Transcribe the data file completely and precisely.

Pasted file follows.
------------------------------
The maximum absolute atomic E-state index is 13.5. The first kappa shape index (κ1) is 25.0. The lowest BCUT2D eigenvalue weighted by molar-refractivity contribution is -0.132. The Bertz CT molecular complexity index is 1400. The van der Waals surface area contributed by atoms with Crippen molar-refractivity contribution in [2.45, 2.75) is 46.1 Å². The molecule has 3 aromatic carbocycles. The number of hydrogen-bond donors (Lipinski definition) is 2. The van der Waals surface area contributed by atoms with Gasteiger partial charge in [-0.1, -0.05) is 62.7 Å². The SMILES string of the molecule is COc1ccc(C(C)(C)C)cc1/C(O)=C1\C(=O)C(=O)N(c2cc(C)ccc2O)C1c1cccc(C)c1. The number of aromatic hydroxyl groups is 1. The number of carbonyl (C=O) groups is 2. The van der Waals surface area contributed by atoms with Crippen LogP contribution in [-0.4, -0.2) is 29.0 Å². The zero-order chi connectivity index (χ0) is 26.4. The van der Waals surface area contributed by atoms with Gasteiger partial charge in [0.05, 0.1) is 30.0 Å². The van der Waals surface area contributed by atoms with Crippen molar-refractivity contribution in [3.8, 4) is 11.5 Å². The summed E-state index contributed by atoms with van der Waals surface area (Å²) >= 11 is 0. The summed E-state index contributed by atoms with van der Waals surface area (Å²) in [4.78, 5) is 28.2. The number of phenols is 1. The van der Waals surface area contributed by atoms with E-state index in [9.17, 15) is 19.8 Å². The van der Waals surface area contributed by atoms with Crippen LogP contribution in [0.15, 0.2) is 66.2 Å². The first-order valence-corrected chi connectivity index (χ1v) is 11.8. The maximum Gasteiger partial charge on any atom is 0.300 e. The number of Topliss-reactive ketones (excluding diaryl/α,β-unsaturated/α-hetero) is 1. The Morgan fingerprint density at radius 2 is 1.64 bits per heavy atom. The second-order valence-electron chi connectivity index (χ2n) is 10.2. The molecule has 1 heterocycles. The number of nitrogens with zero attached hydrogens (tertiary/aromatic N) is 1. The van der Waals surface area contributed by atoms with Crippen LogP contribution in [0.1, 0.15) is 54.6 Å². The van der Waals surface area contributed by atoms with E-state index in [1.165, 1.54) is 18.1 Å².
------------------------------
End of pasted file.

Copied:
The maximum absolute atomic E-state index is 13.5. The first kappa shape index (κ1) is 25.0. The lowest BCUT2D eigenvalue weighted by molar-refractivity contribution is -0.132. The Bertz CT molecular complexity index is 1400. The van der Waals surface area contributed by atoms with Crippen molar-refractivity contribution in [2.45, 2.75) is 46.1 Å². The molecule has 3 aromatic carbocycles. The number of hydrogen-bond donors (Lipinski definition) is 2. The van der Waals surface area contributed by atoms with Gasteiger partial charge in [-0.1, -0.05) is 62.7 Å². The SMILES string of the molecule is COc1ccc(C(C)(C)C)cc1/C(O)=C1\C(=O)C(=O)N(c2cc(C)ccc2O)C1c1cccc(C)c1. The number of aromatic hydroxyl groups is 1. The number of carbonyl (C=O) groups is 2. The van der Waals surface area contributed by atoms with Crippen LogP contribution in [-0.4, -0.2) is 29.0 Å². The zero-order chi connectivity index (χ0) is 26.4. The van der Waals surface area contributed by atoms with Gasteiger partial charge in [0.05, 0.1) is 30.0 Å². The van der Waals surface area contributed by atoms with Crippen molar-refractivity contribution in [3.8, 4) is 11.5 Å². The summed E-state index contributed by atoms with van der Waals surface area (Å²) >= 11 is 0. The summed E-state index contributed by atoms with van der Waals surface area (Å²) in [4.78, 5) is 28.2. The number of phenols is 1. The van der Waals surface area contributed by atoms with E-state index in [9.17, 15) is 19.8 Å². The van der Waals surface area contributed by atoms with Crippen LogP contribution in [0.15, 0.2) is 66.2 Å². The first-order valence-corrected chi connectivity index (χ1v) is 11.8. The maximum Gasteiger partial charge on any atom is 0.300 e. The number of Topliss-reactive ketones (excluding diaryl/α,β-unsaturated/α-hetero) is 1. The Morgan fingerprint density at radius 2 is 1.64 bits per heavy atom. The second-order valence-electron chi connectivity index (χ2n) is 10.2. The molecule has 1 heterocycles. The number of nitrogens with zero attached hydrogens (tertiary/aromatic N) is 1. The van der Waals surface area contributed by atoms with Crippen LogP contribution in [0.1, 0.15) is 54.6 Å². The van der Waals surface area contributed by atoms with E-state index in [1.165, 1.54) is 18.1 Å².